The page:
Sunday, February 11, 2007

Peggy's box of CPP

Saturday, February 10, 2007

CPP-Appointed Judges, Prosecutors in KR Court See 30% of Their Wages Deducted [- CPP tithe system?]

31 Jan 07
By Sophal
Samleng Yuveakchon Khmer (Voice of Khmer Youth)

Translated from Khmer and posted online

Cambodian co-judges and co-prosecutors appointed to work in the Khmer Rouge Trial Court [KRTC] along with foreign co-judges and co-prosecutors are known to be members of the Cambodian People's Party [CPP]. If they were not CPP members, even if these judges and prosecutors were graduates of superior national and international law schools and were extraordinarily competent they would not have a chance to become the KRTC co-judges and co-prosecutors.

According to sources, the co-judges and co-prosecutors who receive thousands of dollars in salary to serve the KRTC and other officials in the same court have to contribute 30 percent of their salary to the CPP that has chosen and appointed them to the job.

Because the judges and prosecutors of the Cambodian side were selected from among active members of the CPP, the Cambodian judges and prosecutors cannot do whatever they please and in line with the legal procedures because before being nominated as KRTC co-judges and co-prosecutors they have already been resolutely pro-CPP.

Civil society officials also charged that the Cambodian side's co-judges and co-prosecutors of the KRTC would not be able to deliver genuine justice for the victim Cambodian people, of whom nearly 2 million perished under the Khmer Rouge regime.

The discussion between the Cambodian and foreign co-judges on the internal rules for the KRTC has deadlocked and this tense meeting has been temporarily suspended. This meeting to discuss the internal rules may resume early next month.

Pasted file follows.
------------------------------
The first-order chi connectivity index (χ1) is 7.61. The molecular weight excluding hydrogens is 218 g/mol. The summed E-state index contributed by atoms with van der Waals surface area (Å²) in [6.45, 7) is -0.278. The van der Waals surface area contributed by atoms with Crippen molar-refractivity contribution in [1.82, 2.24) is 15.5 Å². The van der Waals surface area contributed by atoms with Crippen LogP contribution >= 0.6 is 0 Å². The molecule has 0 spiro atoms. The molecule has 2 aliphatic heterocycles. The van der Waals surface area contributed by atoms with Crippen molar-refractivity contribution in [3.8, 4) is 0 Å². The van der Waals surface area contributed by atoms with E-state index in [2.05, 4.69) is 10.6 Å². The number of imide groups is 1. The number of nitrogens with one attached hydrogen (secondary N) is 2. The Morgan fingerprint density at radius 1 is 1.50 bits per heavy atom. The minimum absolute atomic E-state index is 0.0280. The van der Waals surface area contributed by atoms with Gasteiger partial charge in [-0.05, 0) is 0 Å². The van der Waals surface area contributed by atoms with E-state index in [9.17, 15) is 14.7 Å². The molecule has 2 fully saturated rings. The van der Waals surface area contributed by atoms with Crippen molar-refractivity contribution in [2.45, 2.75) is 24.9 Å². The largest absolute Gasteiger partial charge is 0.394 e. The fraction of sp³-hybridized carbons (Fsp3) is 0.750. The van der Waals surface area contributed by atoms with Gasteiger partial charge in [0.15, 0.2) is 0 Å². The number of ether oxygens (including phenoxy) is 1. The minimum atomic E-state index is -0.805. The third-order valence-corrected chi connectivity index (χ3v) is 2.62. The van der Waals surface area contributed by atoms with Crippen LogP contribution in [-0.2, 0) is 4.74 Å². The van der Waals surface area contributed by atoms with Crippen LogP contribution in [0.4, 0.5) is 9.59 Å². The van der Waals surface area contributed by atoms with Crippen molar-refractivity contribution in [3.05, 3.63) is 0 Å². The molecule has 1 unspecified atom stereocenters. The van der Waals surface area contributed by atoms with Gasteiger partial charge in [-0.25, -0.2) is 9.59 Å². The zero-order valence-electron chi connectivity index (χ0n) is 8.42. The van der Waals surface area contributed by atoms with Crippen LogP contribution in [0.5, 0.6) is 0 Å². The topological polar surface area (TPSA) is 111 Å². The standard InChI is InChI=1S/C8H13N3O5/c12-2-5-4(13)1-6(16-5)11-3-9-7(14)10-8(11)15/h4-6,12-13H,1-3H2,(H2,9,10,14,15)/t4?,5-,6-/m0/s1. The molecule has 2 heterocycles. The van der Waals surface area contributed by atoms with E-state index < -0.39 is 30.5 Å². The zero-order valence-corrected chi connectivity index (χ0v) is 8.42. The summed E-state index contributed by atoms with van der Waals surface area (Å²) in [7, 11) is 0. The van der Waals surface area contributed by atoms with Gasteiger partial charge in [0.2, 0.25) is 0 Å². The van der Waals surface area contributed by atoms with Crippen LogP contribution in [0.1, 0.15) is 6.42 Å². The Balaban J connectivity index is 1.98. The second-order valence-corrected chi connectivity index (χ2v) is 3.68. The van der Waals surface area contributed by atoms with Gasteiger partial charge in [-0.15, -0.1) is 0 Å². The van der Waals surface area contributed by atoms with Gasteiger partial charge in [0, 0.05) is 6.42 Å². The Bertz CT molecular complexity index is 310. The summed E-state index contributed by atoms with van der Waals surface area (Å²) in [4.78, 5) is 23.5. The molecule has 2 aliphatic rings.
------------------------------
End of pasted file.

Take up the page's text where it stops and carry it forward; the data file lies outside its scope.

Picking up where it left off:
Past rumors had it that MPs and government officials as well as big officials of state institutions who were party members were required to make regular contributions to support their party through the head of the party executive group in each region.

For example, MPs who receive nearly $2,000 in salary were ordered by the party to pay 30 percent of that amount every month into the party coffers. High-ranking government officials also are said to be required to pay thousands of dollars per month. They were given zones of control from which they could make money through corruption and by using their influence to extort money from their own subordinates.

The Cambodian side's judges and prosecutors in the KRTC have been appointed by the CPP to this job in order to find justice for the nearly 2 million Cambodian people who died and the many more who suffered under the Khmer Rouge regime between 1975 and 1979. But they are being compelled to cut 30 percent of their salary and pay it to the CPP on a regular basis. This practice has surprised national and international circles. People can say that the Cambodian side's judges and prosecutors work at the orders of their party only, not according to the law.

Deputy Prime Minister and Cabinet Minister Sok An, who is also vice chairman of the commission to reform the justice system in Cambodia, is known to be the one who appointed the judges and prosecutors loyal to the CPP to work in the KRTC, and these judges and prosecutors must perform their job according to the directives from Sok An and the CPP.

China, which was involved in and a sponsor of the Democratic Kampuchea regime, has supplied the Hun Sen Government with many low-interest loans leading many civil society quarters to say that China's aid money certainly has strong influence on the KRTC proceedings.

For this reason, there are many controversies in the debate on the legal procedures and internal rules to be implemented in the KRTC, a discussion that so far has remained inconclusive.

In case the foreign co-judges and co-prosecutors learn about the use of the ruling party's influence on the Cambodian judges and prosecutors in the KRTC, they might walk out of this tribunal in a bid to prevent their own reputation and honor from being tarnished by the ruling party's farcical participation in the KRTC under its influence.

The Asian Human Rights Commission once issued a statement expressing its concern that the government might use its influence on the KRTC to be joined by the foreign judges and prosecutors. However, senior Hun Sen Government officials have rejected all the accusations by the Asian rights organization.

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